Jose Quintana’s thumb injury, which is expected to keep him from throwing for two weeks, called to attention just how precarious the future of every team is this season.
"We had some concerns about our starting pitching depth,” Cubs president of baseball operations Theo Epstein said Thursday. “A freak injury further challenges us in that area, and we have to respond."
Starting pitching is a particularly vulnerable area in general. COVID-19 can affect anyone, even a team’s ace. More reports of positive COVID-19 tests are bound to trickle out now that teams are beginning workouts Friday. And with a three-week Summer Camp expediting the ramp-up process, risk of soft-tissue injury becomes a concern for pitchers in particular.
Add into the mix a microscopic surgery on a lacerated nerve in Quintana’s left thumb – the Cubs announced on Thursday that he suffered the injury while washing dishes – and the Cubs are beginning Summer Camp already shorthanded.
“No one’s going to feel sorry for us,” Epstein said. “This this is a bump in the road that we just have to overcome.”
The baseball season could be cancelled for any number of reasons, safety as judged by the league and government officials being the most important. But MLB also has the power to suspend or cancel the season if the competitive integrity of the season is undermined.
What that means isn’t for Epstein to decide, but he declined to give an opinion on the topic Thursday.
“My understanding of what the standards would be don’t necessarily matter,” Epstein said. “It’s a question for the league. I hope we never get in that situation.”
Injuries always have the power to alter a season. But that’s even more so the case during a 60-game season. At best, Quintana’s injury could delay him a several weeks. At worst, even just a three-month recovery time would wipe out his entire season.
For now, the plan is to replace Quintana with someone like Alec Mills. Assuming Mills does win the starting job, that takes him out of his role as a middle reliever, a bullpen spot Cubs manager David Ross emphasized earlier in the week.
“It’ll be really unrealistic to expect guys to get to maybe 100 or so pitches right out of the shoot,” Ross said on Monday. “That may be a bit of a challenge. … The real important areas for me right now is that swingman, your Alec Mills-types that can give you two or three innings ang get to the back end of the bullpen. Those middle innings if guys aren’t stretched out enough are going to be vitally important.”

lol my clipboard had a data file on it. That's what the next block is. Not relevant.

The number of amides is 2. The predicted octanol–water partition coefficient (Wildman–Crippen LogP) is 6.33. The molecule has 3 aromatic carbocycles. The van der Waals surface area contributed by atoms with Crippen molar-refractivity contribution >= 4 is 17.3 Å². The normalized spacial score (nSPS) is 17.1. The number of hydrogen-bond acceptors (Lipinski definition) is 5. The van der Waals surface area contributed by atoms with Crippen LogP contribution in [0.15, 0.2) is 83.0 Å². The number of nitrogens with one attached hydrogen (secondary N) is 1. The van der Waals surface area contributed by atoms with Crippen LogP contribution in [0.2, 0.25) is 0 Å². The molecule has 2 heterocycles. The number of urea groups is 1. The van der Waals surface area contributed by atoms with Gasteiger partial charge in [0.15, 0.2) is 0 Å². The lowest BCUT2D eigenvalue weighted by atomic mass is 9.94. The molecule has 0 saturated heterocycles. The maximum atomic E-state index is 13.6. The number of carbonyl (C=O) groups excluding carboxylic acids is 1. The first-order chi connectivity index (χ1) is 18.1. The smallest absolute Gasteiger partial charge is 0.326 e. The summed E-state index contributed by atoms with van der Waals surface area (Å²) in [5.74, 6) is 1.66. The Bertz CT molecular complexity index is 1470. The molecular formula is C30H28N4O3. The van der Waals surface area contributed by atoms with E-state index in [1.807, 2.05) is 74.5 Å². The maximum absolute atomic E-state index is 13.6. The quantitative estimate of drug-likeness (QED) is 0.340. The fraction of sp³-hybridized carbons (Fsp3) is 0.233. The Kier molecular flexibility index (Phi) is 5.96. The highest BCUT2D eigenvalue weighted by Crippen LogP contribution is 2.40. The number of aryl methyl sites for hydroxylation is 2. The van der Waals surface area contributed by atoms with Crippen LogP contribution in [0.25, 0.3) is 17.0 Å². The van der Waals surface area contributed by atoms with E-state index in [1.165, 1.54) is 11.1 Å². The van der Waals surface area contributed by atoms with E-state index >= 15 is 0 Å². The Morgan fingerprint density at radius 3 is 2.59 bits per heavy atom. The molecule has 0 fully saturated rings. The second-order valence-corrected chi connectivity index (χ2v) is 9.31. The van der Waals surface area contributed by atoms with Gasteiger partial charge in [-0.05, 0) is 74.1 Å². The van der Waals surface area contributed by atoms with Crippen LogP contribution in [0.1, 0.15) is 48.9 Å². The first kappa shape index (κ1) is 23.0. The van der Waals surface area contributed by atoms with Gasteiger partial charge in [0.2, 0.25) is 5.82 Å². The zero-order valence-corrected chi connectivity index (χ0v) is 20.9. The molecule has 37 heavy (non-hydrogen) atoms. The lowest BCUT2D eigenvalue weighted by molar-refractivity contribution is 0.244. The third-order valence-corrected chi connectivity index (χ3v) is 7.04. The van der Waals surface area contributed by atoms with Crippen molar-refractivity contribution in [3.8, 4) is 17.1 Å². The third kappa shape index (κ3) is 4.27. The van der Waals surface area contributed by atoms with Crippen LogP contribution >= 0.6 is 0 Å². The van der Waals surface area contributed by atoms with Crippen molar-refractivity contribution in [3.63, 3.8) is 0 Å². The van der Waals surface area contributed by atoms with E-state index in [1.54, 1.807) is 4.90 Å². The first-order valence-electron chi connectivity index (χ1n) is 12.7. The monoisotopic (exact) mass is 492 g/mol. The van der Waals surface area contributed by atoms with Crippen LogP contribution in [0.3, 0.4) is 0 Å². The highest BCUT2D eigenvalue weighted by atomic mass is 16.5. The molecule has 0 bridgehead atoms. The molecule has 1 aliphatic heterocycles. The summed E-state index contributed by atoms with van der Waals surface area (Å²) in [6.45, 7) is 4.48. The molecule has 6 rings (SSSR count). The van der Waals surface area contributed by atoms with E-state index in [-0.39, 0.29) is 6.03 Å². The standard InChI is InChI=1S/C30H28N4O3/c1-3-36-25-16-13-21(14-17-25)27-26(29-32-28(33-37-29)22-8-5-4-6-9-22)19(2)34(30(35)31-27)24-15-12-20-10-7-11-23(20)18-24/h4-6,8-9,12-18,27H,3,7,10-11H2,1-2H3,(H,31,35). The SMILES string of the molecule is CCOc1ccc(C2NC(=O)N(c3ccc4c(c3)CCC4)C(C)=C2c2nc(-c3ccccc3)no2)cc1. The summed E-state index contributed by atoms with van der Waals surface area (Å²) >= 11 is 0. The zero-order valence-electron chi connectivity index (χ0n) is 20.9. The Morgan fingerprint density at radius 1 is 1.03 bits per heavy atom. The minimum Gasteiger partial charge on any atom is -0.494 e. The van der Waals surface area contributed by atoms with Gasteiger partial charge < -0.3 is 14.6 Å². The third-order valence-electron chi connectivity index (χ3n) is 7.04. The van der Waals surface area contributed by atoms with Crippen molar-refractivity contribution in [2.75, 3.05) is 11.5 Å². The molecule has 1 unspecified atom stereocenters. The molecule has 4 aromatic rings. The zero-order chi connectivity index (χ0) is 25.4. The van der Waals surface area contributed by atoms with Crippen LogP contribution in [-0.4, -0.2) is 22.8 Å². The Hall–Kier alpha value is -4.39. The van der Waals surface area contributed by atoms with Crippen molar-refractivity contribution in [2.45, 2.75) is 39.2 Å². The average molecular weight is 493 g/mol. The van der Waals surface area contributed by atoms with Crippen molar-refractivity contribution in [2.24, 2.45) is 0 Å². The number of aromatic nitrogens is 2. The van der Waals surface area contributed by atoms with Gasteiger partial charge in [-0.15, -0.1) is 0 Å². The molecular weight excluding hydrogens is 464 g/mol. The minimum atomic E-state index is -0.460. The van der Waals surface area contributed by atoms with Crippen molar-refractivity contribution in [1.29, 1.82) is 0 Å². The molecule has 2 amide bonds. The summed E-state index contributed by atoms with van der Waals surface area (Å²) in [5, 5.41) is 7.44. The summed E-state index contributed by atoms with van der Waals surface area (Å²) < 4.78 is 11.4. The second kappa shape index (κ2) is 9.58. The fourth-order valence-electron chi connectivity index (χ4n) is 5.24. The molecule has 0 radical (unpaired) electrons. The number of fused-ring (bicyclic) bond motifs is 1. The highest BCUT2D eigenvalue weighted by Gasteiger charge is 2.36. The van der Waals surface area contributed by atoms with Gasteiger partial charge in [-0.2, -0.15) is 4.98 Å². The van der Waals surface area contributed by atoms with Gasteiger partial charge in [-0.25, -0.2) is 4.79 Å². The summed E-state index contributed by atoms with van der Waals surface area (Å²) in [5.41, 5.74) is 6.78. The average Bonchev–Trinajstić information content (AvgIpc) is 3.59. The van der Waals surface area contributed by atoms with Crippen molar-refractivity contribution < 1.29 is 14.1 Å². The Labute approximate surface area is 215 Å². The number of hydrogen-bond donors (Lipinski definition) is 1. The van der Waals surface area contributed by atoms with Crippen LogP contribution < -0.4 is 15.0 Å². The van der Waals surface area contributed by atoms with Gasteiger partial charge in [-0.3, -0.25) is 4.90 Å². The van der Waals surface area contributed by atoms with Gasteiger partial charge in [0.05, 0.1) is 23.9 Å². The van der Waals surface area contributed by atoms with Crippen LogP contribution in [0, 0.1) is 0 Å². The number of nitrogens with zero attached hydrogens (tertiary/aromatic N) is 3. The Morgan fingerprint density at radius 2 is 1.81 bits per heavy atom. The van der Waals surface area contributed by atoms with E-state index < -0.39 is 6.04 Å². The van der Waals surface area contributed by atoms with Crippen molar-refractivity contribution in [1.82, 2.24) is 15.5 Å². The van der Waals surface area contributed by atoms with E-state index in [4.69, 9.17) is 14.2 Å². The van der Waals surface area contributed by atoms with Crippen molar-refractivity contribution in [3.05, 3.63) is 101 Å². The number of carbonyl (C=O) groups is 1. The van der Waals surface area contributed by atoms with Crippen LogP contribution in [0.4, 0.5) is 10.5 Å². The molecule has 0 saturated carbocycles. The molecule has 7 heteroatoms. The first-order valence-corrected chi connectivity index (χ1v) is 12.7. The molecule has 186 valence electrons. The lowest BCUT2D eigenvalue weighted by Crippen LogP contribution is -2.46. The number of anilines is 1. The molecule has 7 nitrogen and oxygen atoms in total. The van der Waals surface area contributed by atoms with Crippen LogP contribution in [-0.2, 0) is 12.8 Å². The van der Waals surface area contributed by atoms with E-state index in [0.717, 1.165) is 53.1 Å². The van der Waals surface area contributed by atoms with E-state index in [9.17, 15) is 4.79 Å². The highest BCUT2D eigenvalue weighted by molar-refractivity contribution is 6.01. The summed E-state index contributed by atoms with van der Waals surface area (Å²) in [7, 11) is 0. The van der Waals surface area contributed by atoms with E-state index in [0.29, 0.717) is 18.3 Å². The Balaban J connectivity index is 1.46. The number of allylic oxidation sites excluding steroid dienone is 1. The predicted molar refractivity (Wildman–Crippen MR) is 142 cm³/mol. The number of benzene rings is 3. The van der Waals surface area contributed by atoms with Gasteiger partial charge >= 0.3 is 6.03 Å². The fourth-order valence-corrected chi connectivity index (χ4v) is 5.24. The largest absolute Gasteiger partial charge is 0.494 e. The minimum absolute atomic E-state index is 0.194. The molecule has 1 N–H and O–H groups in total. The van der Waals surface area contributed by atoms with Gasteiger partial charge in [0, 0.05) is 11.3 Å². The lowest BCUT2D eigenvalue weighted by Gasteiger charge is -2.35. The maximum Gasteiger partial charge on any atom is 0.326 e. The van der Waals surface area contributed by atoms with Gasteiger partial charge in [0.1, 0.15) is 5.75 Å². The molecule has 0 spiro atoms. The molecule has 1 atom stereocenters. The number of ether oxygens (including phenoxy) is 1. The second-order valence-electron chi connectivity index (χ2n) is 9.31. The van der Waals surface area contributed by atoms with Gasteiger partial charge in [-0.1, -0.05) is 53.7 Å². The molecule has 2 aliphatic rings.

The ripple effects from Quintana’s injury aren’t nearly enough to undermine the competitive integrity of the season. But what if several teams have their starting pitching depth dramatically affected by COVID-19? What if those teams include the Dodgers and the Yankees?
Now that MLB has started ramping up for the 2020 season, it’s incentivized to keep the season running. But as the Cubs learned this week, just one dish-washing accident can alter a team’s 2020 outlook.
Major League Baseball announced Friday they've canceled the 2020 All Star Game, which was scheduled for July 14 at Dodger Stadium in Los Angeles.
The Braves are scheduled to host the 2021 Midsummer Classic, so MLB awarded the Dodgers the 2022 game.
"Based on the health circumstances created by the COVID-19 pandemic that are beyond MLB’s control along with governmental directives prohibiting large gatherings, the league determined it is unable to conduct the All-Star Game and its week of surrounding fan activities this year," MLB said in a statement.
“Once it became clear we were unable to hold this year’s All-Star festivities, we wanted to award the Dodgers with the next available All-Star Game, which is 2022,” MLB commissioner Rob Manfred said in a statement. “I want to thank the Dodgers organization and the City of Los Angeles for being collaborative partners in the early stages of All-Star preparation and for being patient and understanding in navigating the uncertainty created by the pandemic.
"The 2022 All-Star celebration promises to be a memorable one with events throughout the city and at picturesque Dodger Stadium.”
California has seen a 92 percent increase in COVID-19 cases this week compared to two weeks ago.